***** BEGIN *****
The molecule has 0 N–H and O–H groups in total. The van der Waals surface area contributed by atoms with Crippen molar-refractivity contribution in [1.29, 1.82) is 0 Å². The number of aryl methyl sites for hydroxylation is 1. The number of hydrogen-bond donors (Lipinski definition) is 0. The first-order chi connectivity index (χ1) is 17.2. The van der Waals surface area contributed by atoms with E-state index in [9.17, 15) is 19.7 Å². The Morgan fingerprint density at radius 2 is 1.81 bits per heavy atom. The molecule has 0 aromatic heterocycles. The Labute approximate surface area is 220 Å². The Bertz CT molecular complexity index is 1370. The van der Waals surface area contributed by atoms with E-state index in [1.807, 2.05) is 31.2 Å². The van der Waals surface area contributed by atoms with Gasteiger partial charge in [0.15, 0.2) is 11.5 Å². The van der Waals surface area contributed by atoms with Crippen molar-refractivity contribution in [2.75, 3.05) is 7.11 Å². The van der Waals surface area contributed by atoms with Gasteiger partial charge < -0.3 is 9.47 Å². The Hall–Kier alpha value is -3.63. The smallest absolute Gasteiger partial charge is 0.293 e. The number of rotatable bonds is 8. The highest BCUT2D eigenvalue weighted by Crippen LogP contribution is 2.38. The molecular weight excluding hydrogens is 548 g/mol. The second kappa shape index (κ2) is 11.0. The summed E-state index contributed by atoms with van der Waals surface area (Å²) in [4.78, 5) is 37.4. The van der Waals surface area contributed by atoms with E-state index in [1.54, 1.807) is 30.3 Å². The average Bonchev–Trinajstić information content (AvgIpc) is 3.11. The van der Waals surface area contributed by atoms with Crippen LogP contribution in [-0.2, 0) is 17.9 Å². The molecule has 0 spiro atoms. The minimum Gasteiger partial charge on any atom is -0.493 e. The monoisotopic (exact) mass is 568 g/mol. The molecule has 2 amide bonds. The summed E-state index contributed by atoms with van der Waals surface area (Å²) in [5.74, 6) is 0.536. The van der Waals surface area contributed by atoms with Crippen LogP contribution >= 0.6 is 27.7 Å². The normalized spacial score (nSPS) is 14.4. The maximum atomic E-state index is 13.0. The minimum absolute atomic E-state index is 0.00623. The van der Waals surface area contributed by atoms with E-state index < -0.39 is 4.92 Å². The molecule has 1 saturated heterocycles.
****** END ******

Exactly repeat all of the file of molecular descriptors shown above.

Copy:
The molecule has 0 N–H and O–H groups in total. The van der Waals surface area contributed by atoms with Crippen molar-refractivity contribution in [1.29, 1.82) is 0 Å². The number of aryl methyl sites for hydroxylation is 1. The number of hydrogen-bond donors (Lipinski definition) is 0. The first-order chi connectivity index (χ1) is 17.2. The van der Waals surface area contributed by atoms with E-state index in [9.17, 15) is 19.7 Å². The Morgan fingerprint density at radius 2 is 1.81 bits per heavy atom. The molecule has 0 aromatic heterocycles. The Labute approximate surface area is 220 Å². The Bertz CT molecular complexity index is 1370. The van der Waals surface area contributed by atoms with E-state index in [1.807, 2.05) is 31.2 Å². The van der Waals surface area contributed by atoms with Gasteiger partial charge in [0.15, 0.2) is 11.5 Å². The van der Waals surface area contributed by atoms with Crippen molar-refractivity contribution in [2.75, 3.05) is 7.11 Å². The van der Waals surface area contributed by atoms with Gasteiger partial charge < -0.3 is 9.47 Å². The Hall–Kier alpha value is -3.63. The smallest absolute Gasteiger partial charge is 0.293 e. The number of rotatable bonds is 8. The highest BCUT2D eigenvalue weighted by Crippen LogP contribution is 2.38. The molecular weight excluding hydrogens is 548 g/mol. The second kappa shape index (κ2) is 11.0. The summed E-state index contributed by atoms with van der Waals surface area (Å²) in [4.78, 5) is 37.4. The van der Waals surface area contributed by atoms with E-state index in [1.54, 1.807) is 30.3 Å². The average Bonchev–Trinajstić information content (AvgIpc) is 3.11. The van der Waals surface area contributed by atoms with Crippen LogP contribution in [-0.2, 0) is 17.9 Å². The molecule has 0 spiro atoms. The minimum Gasteiger partial charge on any atom is -0.493 e. The monoisotopic (exact) mass is 568 g/mol. The molecule has 2 amide bonds. The summed E-state index contributed by atoms with van der Waals surface area (Å²) in [5.74, 6) is 0.536. The van der Waals surface area contributed by atoms with Crippen LogP contribution >= 0.6 is 27.7 Å². The normalized spacial score (nSPS) is 14.4. The maximum atomic E-state index is 13.0. The minimum absolute atomic E-state index is 0.00623. The van der Waals surface area contributed by atoms with E-state index < -0.39 is 4.92 Å². The molecule has 1 saturated heterocycles.